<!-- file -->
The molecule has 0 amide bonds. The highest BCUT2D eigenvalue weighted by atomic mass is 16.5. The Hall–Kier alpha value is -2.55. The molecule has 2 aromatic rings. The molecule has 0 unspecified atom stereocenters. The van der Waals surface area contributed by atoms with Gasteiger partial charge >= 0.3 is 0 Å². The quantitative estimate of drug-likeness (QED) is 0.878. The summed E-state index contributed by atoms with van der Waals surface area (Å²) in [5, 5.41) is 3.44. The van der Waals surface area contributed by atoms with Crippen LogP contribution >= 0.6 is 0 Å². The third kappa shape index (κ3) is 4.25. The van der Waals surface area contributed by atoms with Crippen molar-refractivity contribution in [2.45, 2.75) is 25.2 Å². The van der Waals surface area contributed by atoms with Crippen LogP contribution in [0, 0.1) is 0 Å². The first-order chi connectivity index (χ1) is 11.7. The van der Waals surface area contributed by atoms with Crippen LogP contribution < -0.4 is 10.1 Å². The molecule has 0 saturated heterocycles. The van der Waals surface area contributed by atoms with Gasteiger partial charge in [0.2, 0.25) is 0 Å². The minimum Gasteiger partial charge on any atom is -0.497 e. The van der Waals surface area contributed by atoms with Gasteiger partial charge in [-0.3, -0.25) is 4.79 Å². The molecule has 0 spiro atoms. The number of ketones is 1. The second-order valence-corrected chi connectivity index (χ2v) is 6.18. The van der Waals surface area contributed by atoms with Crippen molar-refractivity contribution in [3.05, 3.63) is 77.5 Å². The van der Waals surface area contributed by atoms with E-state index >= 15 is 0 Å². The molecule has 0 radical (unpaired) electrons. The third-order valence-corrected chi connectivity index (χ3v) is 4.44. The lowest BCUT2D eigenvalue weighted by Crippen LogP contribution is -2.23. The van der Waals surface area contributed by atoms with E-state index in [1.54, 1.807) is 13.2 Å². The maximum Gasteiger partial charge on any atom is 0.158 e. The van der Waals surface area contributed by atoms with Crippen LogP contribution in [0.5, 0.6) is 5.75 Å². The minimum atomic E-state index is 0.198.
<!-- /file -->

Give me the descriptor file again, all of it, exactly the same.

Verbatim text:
The molecule has 0 amide bonds. The highest BCUT2D eigenvalue weighted by atomic mass is 16.5. The Hall–Kier alpha value is -2.55. The molecule has 2 aromatic rings. The molecule has 0 unspecified atom stereocenters. The van der Waals surface area contributed by atoms with Gasteiger partial charge >= 0.3 is 0 Å². The quantitative estimate of drug-likeness (QED) is 0.878. The summed E-state index contributed by atoms with van der Waals surface area (Å²) in [5, 5.41) is 3.44. The van der Waals surface area contributed by atoms with Crippen LogP contribution >= 0.6 is 0 Å². The third kappa shape index (κ3) is 4.25. The van der Waals surface area contributed by atoms with Crippen molar-refractivity contribution in [2.45, 2.75) is 25.2 Å². The van der Waals surface area contributed by atoms with Crippen LogP contribution in [0, 0.1) is 0 Å². The first-order chi connectivity index (χ1) is 11.7. The van der Waals surface area contributed by atoms with Crippen LogP contribution < -0.4 is 10.1 Å². The molecule has 0 saturated heterocycles. The van der Waals surface area contributed by atoms with Gasteiger partial charge in [0.2, 0.25) is 0 Å². The minimum Gasteiger partial charge on any atom is -0.497 e. The van der Waals surface area contributed by atoms with Gasteiger partial charge in [-0.3, -0.25) is 4.79 Å². The molecule has 0 spiro atoms. The number of ketones is 1. The second-order valence-corrected chi connectivity index (χ2v) is 6.18. The van der Waals surface area contributed by atoms with Crippen molar-refractivity contribution in [3.05, 3.63) is 77.5 Å². The van der Waals surface area contributed by atoms with E-state index >= 15 is 0 Å². The molecule has 0 radical (unpaired) electrons. The third-order valence-corrected chi connectivity index (χ3v) is 4.44. The lowest BCUT2D eigenvalue weighted by Crippen LogP contribution is -2.23. The van der Waals surface area contributed by atoms with E-state index in [1.54, 1.807) is 13.2 Å². The maximum Gasteiger partial charge on any atom is 0.158 e. The van der Waals surface area contributed by atoms with Crippen LogP contribution in [0.5, 0.6) is 5.75 Å². The minimum atomic E-state index is 0.198.